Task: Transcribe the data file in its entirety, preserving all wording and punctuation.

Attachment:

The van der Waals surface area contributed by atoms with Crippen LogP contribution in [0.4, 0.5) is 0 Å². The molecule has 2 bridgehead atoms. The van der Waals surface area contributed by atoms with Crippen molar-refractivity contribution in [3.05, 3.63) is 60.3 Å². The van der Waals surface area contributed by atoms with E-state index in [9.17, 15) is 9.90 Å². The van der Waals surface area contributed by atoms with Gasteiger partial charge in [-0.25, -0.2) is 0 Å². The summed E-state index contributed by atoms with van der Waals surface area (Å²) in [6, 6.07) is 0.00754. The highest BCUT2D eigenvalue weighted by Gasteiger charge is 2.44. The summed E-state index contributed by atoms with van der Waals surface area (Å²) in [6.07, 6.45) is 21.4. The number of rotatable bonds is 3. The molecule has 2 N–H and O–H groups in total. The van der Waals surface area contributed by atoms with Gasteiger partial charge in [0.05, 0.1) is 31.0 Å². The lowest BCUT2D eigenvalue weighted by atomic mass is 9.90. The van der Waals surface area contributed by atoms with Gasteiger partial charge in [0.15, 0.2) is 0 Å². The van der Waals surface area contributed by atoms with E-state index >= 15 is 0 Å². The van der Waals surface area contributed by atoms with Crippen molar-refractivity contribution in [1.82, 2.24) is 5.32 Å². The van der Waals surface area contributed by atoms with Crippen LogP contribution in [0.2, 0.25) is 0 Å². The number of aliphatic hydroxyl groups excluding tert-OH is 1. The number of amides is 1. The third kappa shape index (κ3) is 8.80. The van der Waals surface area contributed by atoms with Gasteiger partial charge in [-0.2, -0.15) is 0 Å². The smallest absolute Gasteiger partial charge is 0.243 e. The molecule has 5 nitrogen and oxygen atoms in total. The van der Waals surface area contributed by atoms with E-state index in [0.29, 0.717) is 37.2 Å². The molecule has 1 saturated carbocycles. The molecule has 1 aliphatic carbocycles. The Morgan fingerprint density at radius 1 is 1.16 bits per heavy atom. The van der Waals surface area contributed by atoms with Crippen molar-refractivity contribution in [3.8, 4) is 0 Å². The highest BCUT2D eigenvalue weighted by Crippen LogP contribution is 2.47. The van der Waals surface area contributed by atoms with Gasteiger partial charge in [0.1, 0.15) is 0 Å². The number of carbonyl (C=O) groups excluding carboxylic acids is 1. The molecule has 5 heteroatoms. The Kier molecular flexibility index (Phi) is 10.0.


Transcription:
The van der Waals surface area contributed by atoms with Crippen LogP contribution in [0.4, 0.5) is 0 Å². The molecule has 2 bridgehead atoms. The van der Waals surface area contributed by atoms with Crippen molar-refractivity contribution in [3.05, 3.63) is 60.3 Å². The van der Waals surface area contributed by atoms with E-state index in [9.17, 15) is 9.90 Å². The van der Waals surface area contributed by atoms with Gasteiger partial charge in [-0.25, -0.2) is 0 Å². The summed E-state index contributed by atoms with van der Waals surface area (Å²) in [6, 6.07) is 0.00754. The highest BCUT2D eigenvalue weighted by Gasteiger charge is 2.44. The summed E-state index contributed by atoms with van der Waals surface area (Å²) in [6.07, 6.45) is 21.4. The number of rotatable bonds is 3. The molecule has 2 N–H and O–H groups in total. The van der Waals surface area contributed by atoms with Gasteiger partial charge in [0.05, 0.1) is 31.0 Å². The lowest BCUT2D eigenvalue weighted by atomic mass is 9.90. The van der Waals surface area contributed by atoms with Gasteiger partial charge in [0.15, 0.2) is 0 Å². The van der Waals surface area contributed by atoms with E-state index >= 15 is 0 Å². The van der Waals surface area contributed by atoms with Crippen molar-refractivity contribution in [1.82, 2.24) is 5.32 Å². The van der Waals surface area contributed by atoms with Crippen LogP contribution in [0.2, 0.25) is 0 Å². The number of aliphatic hydroxyl groups excluding tert-OH is 1. The number of amides is 1. The third kappa shape index (κ3) is 8.80. The van der Waals surface area contributed by atoms with Gasteiger partial charge in [-0.2, -0.15) is 0 Å². The smallest absolute Gasteiger partial charge is 0.243 e. The molecule has 5 nitrogen and oxygen atoms in total. The van der Waals surface area contributed by atoms with E-state index in [0.29, 0.717) is 37.2 Å². The molecule has 1 saturated carbocycles. The molecule has 1 aliphatic carbocycles. The Morgan fingerprint density at radius 1 is 1.16 bits per heavy atom. The van der Waals surface area contributed by atoms with Crippen molar-refractivity contribution in [3.8, 4) is 0 Å². The highest BCUT2D eigenvalue weighted by Crippen LogP contribution is 2.47. The van der Waals surface area contributed by atoms with Gasteiger partial charge in [0.1, 0.15) is 0 Å². The number of carbonyl (C=O) groups excluding carboxylic acids is 1. The molecule has 5 heteroatoms. The Kier molecular flexibility index (Phi) is 10.0.